“Before 2003 the majority of regional sports centers for disabled people in Ukraine existed only as NGOs. Coaches used to work on a voluntary basis, athletes felt the constant lack of sporting facilities. Since 2003 all the centers began to receive a regular financial support from local authorities. I think it is the main reason for our sudden breakthrough in Athens Paralympics,” Natalia says.
At the same time, coaches add that despite a little positive change, there are still too many problems need solving:
“Our monthly salary is 2060 UAH [about $70 – K. Y.], and there are not enough swimming pools which people with disabilities can access easily. We asked some commercial sport centers for help, but the only schedule they offered to us was from 6 to 7 AM.”
The first Paralympics without Yevpatoria training centre
The main doubts about the success of the Ukrainian team in Rio Paralympics were associated with loss of the strategically important sports center on the Black Sea coast in Yevpatoriya (Crimea).
Opened in 2004, this Paralympic base was recognized as one of the best in Europe. But after Russia occupied Crimea in March 2014, the National Sports Committee for the Disabled of Ukraine had to find other ways how to train future champions. And it did.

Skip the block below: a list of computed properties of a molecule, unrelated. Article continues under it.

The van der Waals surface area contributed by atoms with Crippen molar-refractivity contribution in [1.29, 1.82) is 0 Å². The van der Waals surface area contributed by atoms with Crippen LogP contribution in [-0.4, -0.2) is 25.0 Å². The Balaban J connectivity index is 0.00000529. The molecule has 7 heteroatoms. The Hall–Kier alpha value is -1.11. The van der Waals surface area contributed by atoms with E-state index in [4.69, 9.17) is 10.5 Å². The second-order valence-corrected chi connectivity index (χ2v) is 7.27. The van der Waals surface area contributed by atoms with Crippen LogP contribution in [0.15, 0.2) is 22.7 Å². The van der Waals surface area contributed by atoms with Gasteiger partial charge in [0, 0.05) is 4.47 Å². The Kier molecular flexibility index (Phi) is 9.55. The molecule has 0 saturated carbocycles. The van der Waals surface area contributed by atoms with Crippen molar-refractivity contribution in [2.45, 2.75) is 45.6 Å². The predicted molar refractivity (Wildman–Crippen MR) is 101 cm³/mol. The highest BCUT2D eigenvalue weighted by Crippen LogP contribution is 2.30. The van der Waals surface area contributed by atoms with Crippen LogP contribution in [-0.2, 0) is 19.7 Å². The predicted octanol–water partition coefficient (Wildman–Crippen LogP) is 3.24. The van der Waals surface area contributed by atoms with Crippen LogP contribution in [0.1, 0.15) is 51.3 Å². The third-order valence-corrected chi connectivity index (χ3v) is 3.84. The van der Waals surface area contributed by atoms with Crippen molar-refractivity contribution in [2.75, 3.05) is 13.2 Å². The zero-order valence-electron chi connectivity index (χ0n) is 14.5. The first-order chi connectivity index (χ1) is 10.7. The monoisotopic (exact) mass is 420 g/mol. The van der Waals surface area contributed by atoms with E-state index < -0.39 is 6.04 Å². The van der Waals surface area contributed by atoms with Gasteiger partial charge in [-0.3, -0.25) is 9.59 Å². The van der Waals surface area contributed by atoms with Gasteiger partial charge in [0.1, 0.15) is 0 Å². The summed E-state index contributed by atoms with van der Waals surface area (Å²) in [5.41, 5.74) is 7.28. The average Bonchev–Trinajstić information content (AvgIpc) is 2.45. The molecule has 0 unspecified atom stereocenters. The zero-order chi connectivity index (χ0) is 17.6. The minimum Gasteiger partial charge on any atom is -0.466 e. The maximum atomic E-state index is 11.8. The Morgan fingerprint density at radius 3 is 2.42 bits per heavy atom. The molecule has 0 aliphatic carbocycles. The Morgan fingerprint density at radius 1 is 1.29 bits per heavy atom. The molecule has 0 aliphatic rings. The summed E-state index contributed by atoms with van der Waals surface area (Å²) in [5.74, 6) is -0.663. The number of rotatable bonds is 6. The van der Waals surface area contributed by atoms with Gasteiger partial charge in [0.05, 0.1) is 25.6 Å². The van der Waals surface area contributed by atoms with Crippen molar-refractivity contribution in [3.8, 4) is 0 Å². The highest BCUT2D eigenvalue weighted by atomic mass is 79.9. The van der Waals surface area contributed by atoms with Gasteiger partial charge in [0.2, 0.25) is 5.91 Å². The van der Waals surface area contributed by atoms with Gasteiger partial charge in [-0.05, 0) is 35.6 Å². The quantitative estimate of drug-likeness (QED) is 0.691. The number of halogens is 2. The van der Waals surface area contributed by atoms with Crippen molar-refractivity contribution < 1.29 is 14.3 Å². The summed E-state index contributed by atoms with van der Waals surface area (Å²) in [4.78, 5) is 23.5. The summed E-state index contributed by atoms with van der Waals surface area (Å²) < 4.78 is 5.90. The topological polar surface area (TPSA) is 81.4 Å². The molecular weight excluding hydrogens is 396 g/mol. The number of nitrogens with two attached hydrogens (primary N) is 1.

A spare member of Ukrainian Paralympic team in Archery, Ukrainian Champion in Swimming and a cofounder of Dostupno.UA NGO Dmytro Schebetiuk was among candidates to take part in Rio Paralympics. He says, it is much more difficult now without Yevpatoriya base, but there are several good centers to use instead.
“This year most of the swimmers trained in Brovary, not far from Kyiv. There is an equipped pool there, so athletes with motor and physical disabilities had a chance to prepare well. Archers and fencers exercised mostly in Koncha Zaspa, which is another good base near the capital. The main problem was a need to travel from one location to another, because in Yevpatoriya we had everything in one area,” Dmytro explains.
But the Committee does not wait passively for the Yevpatoriya center to return. A Western Rehabilitation and Sports Center in Yavoriv village (Lviv Oblast) is now waiting for new investments. It was originally constructed as a winter sports training base in 2010, but now it may be adapted to summer sports as well.